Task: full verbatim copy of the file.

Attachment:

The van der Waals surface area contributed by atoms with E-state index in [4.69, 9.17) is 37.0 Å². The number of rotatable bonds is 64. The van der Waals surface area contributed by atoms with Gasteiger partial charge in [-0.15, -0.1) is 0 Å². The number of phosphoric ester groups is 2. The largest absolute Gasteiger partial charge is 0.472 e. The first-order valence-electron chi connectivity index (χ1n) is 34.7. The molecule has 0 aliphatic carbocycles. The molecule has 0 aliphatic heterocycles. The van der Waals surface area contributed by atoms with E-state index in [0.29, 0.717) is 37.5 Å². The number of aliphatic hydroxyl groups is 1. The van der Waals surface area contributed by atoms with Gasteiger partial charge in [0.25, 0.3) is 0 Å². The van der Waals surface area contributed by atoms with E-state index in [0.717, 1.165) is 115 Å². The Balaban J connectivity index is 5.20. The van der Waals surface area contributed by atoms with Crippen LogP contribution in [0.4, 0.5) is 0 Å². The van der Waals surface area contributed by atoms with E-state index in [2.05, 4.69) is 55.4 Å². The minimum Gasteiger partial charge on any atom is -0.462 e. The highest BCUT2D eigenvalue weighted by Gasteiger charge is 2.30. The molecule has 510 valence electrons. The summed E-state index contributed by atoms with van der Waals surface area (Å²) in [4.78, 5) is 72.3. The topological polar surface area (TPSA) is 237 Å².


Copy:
The van der Waals surface area contributed by atoms with E-state index in [4.69, 9.17) is 37.0 Å². The number of rotatable bonds is 64. The van der Waals surface area contributed by atoms with Gasteiger partial charge in [-0.15, -0.1) is 0 Å². The number of phosphoric ester groups is 2. The largest absolute Gasteiger partial charge is 0.472 e. The first-order valence-electron chi connectivity index (χ1n) is 34.7. The molecule has 0 aliphatic carbocycles. The molecule has 0 aliphatic heterocycles. The van der Waals surface area contributed by atoms with E-state index in [0.29, 0.717) is 37.5 Å². The number of aliphatic hydroxyl groups is 1. The van der Waals surface area contributed by atoms with Gasteiger partial charge in [0.25, 0.3) is 0 Å². The van der Waals surface area contributed by atoms with E-state index in [0.717, 1.165) is 115 Å². The Balaban J connectivity index is 5.20. The van der Waals surface area contributed by atoms with Crippen LogP contribution in [0.4, 0.5) is 0 Å². The van der Waals surface area contributed by atoms with E-state index in [2.05, 4.69) is 55.4 Å². The minimum Gasteiger partial charge on any atom is -0.462 e. The highest BCUT2D eigenvalue weighted by Gasteiger charge is 2.30. The molecule has 510 valence electrons. The summed E-state index contributed by atoms with van der Waals surface area (Å²) in [4.78, 5) is 72.3. The topological polar surface area (TPSA) is 237 Å².